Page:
But there's at least one place where we might start to see it making a splash in the not-too-distant future. Magazine covers. If you're not already overwhelmed with the rows of zillions of magazines on display at your local Barnes & Noble, imagine what it might look like if they were all blinking, rotating, and otherwise actively seeking to catch your attention. Sound crazy? Yeah, you're right, it does. But media conglomerate Hearst, owners of Esquire magazine (and others), and a shareholder of E Ink, doesn't seem to think so. In fact, according to this New York Times article they expect to have an electronic cover on Esquire as soon as 2009 -- that's next year, for those of you not keeping track:
“Magazines have basically looked the same for 150 years,” [David Granger, Esquire’s editor in chief] said. “I have been frustrated with the lack of forward movement in the magazine industry.”
Pointing to the prototype sitting on a conference room table, Mr. Granger said, “The possibilities of print have just begun. In two years, I hope this looks like cellphones did in 1982, or car phones.”
Esquire has exclusive use of E Ink’s technology for use in print through 2009, and Mr. Granger said he hopes to come up with new ideas for it. “This is probably just a limited view of its use,” he said.
The electronic cover will be used in only 100,000 copies that go to newsstands — its overall circulation is about 720,000.
This version is definitely meant to be more of a technology, business and marketing test than full-scale implementation, since the logistics involved in making the project work are considerable:
Digital technology holds the promise of making the dissemination of information much easier and cheaper — no paper, no trucks — but this experiment by Esquire was the opposite.
“The whole chain had to be reinvented,” said Peter Griffin, the deputy editor. “The interesting thing is it has almost nothing to do with the normal way of putting out a magazine.”
First Esquire had to make a six-figure investment to hire an engineer in China to develop a battery small enough to be inserted in the magazine cover. The batteries and the display case are manufactured and put together in China. They are shipped to Texas and on to Mexico, where the device is inserted by hand into each magazine. The issues will then be shipped via trucks, which will be refrigerated to preserve the batteries, to the magazine’s distributor in Glazer, Ky.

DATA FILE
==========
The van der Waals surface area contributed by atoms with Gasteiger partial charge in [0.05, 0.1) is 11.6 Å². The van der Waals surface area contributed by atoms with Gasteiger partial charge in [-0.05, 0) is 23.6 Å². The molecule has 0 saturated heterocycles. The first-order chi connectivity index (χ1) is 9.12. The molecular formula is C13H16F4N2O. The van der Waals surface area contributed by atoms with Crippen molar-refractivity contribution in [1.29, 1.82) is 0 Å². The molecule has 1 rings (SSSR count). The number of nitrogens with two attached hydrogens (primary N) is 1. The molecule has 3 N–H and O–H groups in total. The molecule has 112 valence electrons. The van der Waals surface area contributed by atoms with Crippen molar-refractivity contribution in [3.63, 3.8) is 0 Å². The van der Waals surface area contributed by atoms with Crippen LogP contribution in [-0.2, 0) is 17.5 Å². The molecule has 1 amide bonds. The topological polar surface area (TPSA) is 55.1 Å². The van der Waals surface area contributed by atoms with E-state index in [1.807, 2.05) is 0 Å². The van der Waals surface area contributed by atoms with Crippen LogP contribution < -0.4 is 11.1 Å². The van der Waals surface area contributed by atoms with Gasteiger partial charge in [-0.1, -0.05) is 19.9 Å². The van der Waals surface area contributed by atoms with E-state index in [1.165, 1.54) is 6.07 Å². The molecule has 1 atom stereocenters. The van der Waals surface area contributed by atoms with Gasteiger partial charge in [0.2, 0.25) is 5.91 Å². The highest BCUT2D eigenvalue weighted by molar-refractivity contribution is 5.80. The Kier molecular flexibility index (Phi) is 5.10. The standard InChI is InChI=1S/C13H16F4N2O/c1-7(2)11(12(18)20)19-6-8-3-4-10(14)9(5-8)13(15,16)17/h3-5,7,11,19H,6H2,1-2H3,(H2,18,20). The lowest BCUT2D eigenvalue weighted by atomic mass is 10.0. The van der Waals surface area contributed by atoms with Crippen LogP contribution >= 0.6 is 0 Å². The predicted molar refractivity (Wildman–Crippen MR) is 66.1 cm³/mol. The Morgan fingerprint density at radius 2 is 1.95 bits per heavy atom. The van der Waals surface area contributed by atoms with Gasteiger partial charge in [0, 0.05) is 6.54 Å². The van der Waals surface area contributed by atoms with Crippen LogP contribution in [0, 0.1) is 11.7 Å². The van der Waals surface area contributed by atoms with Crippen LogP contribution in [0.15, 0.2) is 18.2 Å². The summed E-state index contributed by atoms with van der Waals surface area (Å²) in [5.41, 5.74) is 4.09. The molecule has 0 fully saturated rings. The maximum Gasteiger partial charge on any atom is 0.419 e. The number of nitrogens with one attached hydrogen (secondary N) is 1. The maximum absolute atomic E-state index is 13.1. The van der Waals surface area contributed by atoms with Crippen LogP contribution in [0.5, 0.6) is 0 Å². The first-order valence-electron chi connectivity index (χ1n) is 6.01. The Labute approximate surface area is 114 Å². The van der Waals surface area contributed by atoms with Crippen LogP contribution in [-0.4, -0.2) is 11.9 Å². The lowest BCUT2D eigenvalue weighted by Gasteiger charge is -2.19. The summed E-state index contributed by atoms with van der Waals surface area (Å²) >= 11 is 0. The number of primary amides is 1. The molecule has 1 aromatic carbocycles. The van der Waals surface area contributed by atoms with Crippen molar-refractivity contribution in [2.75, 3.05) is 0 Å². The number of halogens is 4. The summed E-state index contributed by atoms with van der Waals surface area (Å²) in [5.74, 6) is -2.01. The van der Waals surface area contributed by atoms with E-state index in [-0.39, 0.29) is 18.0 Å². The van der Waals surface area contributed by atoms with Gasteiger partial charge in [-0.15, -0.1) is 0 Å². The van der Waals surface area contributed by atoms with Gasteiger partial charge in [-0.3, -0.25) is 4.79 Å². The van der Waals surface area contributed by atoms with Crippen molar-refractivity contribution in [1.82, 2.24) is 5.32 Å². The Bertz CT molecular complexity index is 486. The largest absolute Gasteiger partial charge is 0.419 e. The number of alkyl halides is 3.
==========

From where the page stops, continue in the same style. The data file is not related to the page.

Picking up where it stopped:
“We are trying to combine a 21st-century technology with a 19th-century manufacturing process,” Mr. Granger said.
All of this, of course, is expensive. Which is why it was necessary for Esquire to find a sponsor. In stepped Ford Motor, which will have an advertisement on the inside of the cover that will use the same technology to promote its new minivan-sport utility vehicle, the Flex.“We wanted the marketing plan for this vehicle to include motion as much as possible,” said Usha Raghavachari, communications manager for S.U.V.’s for Ford North America Marketing. “We had a desire to make our marketing launch as unique as the vehicle. This makes our print plan a little more energizing.”
So we may have a bit more time before literally everything becomes a digital billboard (for better or, probably, worse). But if there's already an advertising-based model that makes digital magazine covers plausible (on a reasonably large scale, no less), it's only a matter of time before production volumes go up, related costs come down, and the medium becomes accessible to a much larger range of publishers and advertisers. That brings up a whole new point. If it's a digital magazine cover that you're buying ads on, are you buying print? Are you buying digital? Or is it a whole new medium you're buying?Or is that just a matter of semantics?
Tags: digital signage, e-ink, electronic ink